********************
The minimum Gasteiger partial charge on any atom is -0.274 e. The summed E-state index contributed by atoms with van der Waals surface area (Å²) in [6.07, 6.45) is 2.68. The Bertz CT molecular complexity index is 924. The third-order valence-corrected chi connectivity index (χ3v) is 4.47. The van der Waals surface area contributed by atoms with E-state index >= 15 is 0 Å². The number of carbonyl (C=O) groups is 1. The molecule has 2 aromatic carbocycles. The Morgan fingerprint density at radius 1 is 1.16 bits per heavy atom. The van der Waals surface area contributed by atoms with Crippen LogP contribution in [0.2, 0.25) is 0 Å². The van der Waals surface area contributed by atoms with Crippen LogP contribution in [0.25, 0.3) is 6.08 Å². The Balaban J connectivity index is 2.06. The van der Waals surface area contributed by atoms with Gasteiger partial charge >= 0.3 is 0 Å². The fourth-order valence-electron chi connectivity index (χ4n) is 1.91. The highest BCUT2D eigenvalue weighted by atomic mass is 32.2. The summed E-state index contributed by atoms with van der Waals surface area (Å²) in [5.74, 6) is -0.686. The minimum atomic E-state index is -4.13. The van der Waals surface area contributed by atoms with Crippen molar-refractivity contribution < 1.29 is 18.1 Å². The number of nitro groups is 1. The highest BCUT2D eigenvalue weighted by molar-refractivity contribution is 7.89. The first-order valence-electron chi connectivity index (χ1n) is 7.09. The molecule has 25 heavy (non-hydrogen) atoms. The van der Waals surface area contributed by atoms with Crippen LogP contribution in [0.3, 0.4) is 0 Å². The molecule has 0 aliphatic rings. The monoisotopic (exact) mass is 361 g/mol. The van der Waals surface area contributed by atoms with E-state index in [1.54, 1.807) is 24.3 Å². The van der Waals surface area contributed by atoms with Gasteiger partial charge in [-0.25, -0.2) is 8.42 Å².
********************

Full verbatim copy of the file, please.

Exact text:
The minimum Gasteiger partial charge on any atom is -0.274 e. The summed E-state index contributed by atoms with van der Waals surface area (Å²) in [6.07, 6.45) is 2.68. The Bertz CT molecular complexity index is 924. The third-order valence-corrected chi connectivity index (χ3v) is 4.47. The van der Waals surface area contributed by atoms with E-state index >= 15 is 0 Å². The number of carbonyl (C=O) groups is 1. The molecule has 2 aromatic carbocycles. The Morgan fingerprint density at radius 1 is 1.16 bits per heavy atom. The van der Waals surface area contributed by atoms with Crippen LogP contribution in [0.2, 0.25) is 0 Å². The van der Waals surface area contributed by atoms with Crippen LogP contribution in [0.25, 0.3) is 6.08 Å². The Balaban J connectivity index is 2.06. The van der Waals surface area contributed by atoms with Gasteiger partial charge >= 0.3 is 0 Å². The fourth-order valence-electron chi connectivity index (χ4n) is 1.91. The highest BCUT2D eigenvalue weighted by atomic mass is 32.2. The summed E-state index contributed by atoms with van der Waals surface area (Å²) in [5.74, 6) is -0.686. The minimum atomic E-state index is -4.13. The van der Waals surface area contributed by atoms with Crippen molar-refractivity contribution < 1.29 is 18.1 Å². The number of nitro groups is 1. The highest BCUT2D eigenvalue weighted by molar-refractivity contribution is 7.89. The first-order valence-electron chi connectivity index (χ1n) is 7.09. The molecule has 25 heavy (non-hydrogen) atoms. The van der Waals surface area contributed by atoms with Crippen LogP contribution in [0.3, 0.4) is 0 Å². The molecule has 0 aliphatic rings. The monoisotopic (exact) mass is 361 g/mol. The van der Waals surface area contributed by atoms with E-state index in [1.54, 1.807) is 24.3 Å². The van der Waals surface area contributed by atoms with Gasteiger partial charge in [-0.25, -0.2) is 8.42 Å².